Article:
Stapp did a runner after failed record attempt

THE World Land Speed Record currently stands at 1227.9km/h, or 763 mph in the old money.

It was set by former RAF pilot Andy Green in the twin turbofan jet-powered ThrustSSC,  at Black Rock Desert, Nevada, back in 1997.

In doing so Green also became the first person to break the sound barrier in a a land-bound vehicle.

So it seems that now, 25 years later, there’s no longer much interest in the record, but until then it was a big international talking point, especially so in the late 1920s and early 1930s.

 In 1929, Sir Henry Segrave, US-born but Eton-educated, and a British national, held the honour of being the fastest man on four wheels.

Also a former RAF fighter pilot, he achieved 327.34km/h or 231.36mph in the Golden Arrow, and six years earlier, in 1923, won the French Grand Prix in a Brit-made Sunbeam.

That did not sit too well with Rene Stapp, a Frenchman described as a racing driver and engineer.

His name does not feature in French racing history, but it matters not.

The proud Frenchman decided to build a car better and faster than the Golden Arrow, and after two years of secret development, produced his Stapp Jupiter.

It was a sight to behold and looking much like a streamlined military machine, it had a large cylindrical body and a vast tail fin.

Stapp revealed it had a trio of 29-litre Bristol Jupiter radial aero engines, from which he had removed the pistons and converted them to what he described as ‘internal combustion turbines.’

Pardon? Oui, that’s what he said.

The body was mounted on the chassis of a Voisin, a prestigious French luxury car of the time, and he retained the Voisin’s big-six engine for use as a starter motor for the modified aero engines, which he said, would each produce 600kW and the power would go to all four wheels via an electric transmission.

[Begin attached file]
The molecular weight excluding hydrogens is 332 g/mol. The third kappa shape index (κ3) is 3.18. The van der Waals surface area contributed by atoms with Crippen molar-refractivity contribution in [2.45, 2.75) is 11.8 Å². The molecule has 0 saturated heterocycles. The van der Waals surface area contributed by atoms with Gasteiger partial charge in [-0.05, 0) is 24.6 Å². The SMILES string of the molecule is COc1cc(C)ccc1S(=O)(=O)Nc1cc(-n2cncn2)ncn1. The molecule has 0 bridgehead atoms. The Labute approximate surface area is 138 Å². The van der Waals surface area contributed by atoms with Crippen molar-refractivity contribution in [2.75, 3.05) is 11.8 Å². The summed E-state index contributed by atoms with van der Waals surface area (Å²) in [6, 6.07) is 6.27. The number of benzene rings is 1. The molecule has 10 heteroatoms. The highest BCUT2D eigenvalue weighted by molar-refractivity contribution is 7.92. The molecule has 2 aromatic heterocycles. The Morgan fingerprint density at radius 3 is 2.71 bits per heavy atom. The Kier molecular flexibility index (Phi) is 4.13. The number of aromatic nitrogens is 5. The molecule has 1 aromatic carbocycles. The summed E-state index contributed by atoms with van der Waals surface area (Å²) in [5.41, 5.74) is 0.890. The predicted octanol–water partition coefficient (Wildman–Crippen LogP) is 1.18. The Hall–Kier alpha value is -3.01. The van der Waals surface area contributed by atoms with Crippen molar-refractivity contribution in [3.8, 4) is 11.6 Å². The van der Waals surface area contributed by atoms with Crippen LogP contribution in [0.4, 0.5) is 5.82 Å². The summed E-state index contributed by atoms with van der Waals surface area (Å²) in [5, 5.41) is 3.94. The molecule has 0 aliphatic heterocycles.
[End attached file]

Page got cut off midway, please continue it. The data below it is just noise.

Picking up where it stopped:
He figured the car would reach 600km/h or 372mph when he took it to the sands of Daytona Beach, Florida.

However, first he wanted to do a trial run on a beach at La Baule in Brittany.

So his car acquired a registration plate, rear view mirror and a side-mounted spare wheel so he could drive it though the streets of Paris to give the public a look.

That drive raised many a French eyebrow, for the car  had no windscreen and mechanic and driver had no seats: it was standing room only and Rene had to see the path ahead from a hatch in the bodywork.

There were rocket-like pods on either side and multiple exhaust outlets in the car’s conical tail.

It reached Brittany, but burst into flames, apparently on its first run along the beach.

Rene and le mechanic jumped out (or off) and sustained slight injuries, but the Stapp Jupiter rapidly became a pile of molten metal.

Oddly, nobody ever claimed to have seen or heard the magic internal combustion turbines it was supposed to have.

But the body alone was clearly the product of a lot of effort, however misguided it might have been.

So was it a tragic loss of a noble ‘vive le France’ effort, or the work of a nutcase?

Nobody knows, and Rene Stapp was never heard of again.

The speed record fell three years later, to Sir Malcolm Campbell, who became the first man to top 300mph.

He drove Bluebird to 301.337mph or 484.9km/h.

Zut! as Rene might have remarked.


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